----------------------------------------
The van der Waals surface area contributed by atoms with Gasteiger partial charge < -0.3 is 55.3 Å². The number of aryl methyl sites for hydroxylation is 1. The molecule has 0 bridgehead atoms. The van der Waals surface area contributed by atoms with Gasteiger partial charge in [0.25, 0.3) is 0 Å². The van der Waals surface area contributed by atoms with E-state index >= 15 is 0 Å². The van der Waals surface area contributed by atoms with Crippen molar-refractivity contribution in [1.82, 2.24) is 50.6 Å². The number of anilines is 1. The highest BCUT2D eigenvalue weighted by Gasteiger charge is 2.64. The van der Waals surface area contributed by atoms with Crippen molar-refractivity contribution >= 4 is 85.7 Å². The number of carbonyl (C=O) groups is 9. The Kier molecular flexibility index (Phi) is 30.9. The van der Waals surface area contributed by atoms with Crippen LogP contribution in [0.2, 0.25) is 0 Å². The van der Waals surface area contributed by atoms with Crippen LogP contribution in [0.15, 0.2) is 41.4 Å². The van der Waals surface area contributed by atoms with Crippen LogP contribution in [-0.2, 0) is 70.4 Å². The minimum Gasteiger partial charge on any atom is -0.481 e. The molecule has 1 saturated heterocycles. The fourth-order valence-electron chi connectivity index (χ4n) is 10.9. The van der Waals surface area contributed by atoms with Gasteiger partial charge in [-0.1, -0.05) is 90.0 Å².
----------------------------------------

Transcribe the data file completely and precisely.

The van der Waals surface area contributed by atoms with Gasteiger partial charge < -0.3 is 55.3 Å². The number of aryl methyl sites for hydroxylation is 1. The molecule has 0 bridgehead atoms. The van der Waals surface area contributed by atoms with Gasteiger partial charge in [0.25, 0.3) is 0 Å². The van der Waals surface area contributed by atoms with E-state index >= 15 is 0 Å². The van der Waals surface area contributed by atoms with Crippen molar-refractivity contribution in [1.82, 2.24) is 50.6 Å². The number of anilines is 1. The highest BCUT2D eigenvalue weighted by Gasteiger charge is 2.64. The van der Waals surface area contributed by atoms with Crippen molar-refractivity contribution >= 4 is 85.7 Å². The number of carbonyl (C=O) groups is 9. The Kier molecular flexibility index (Phi) is 30.9. The van der Waals surface area contributed by atoms with Crippen LogP contribution in [0.2, 0.25) is 0 Å². The van der Waals surface area contributed by atoms with Crippen LogP contribution in [0.15, 0.2) is 41.4 Å². The van der Waals surface area contributed by atoms with Crippen LogP contribution in [-0.2, 0) is 70.4 Å². The minimum Gasteiger partial charge on any atom is -0.481 e. The molecule has 1 saturated heterocycles. The fourth-order valence-electron chi connectivity index (χ4n) is 10.9. The van der Waals surface area contributed by atoms with Gasteiger partial charge in [-0.1, -0.05) is 90.0 Å².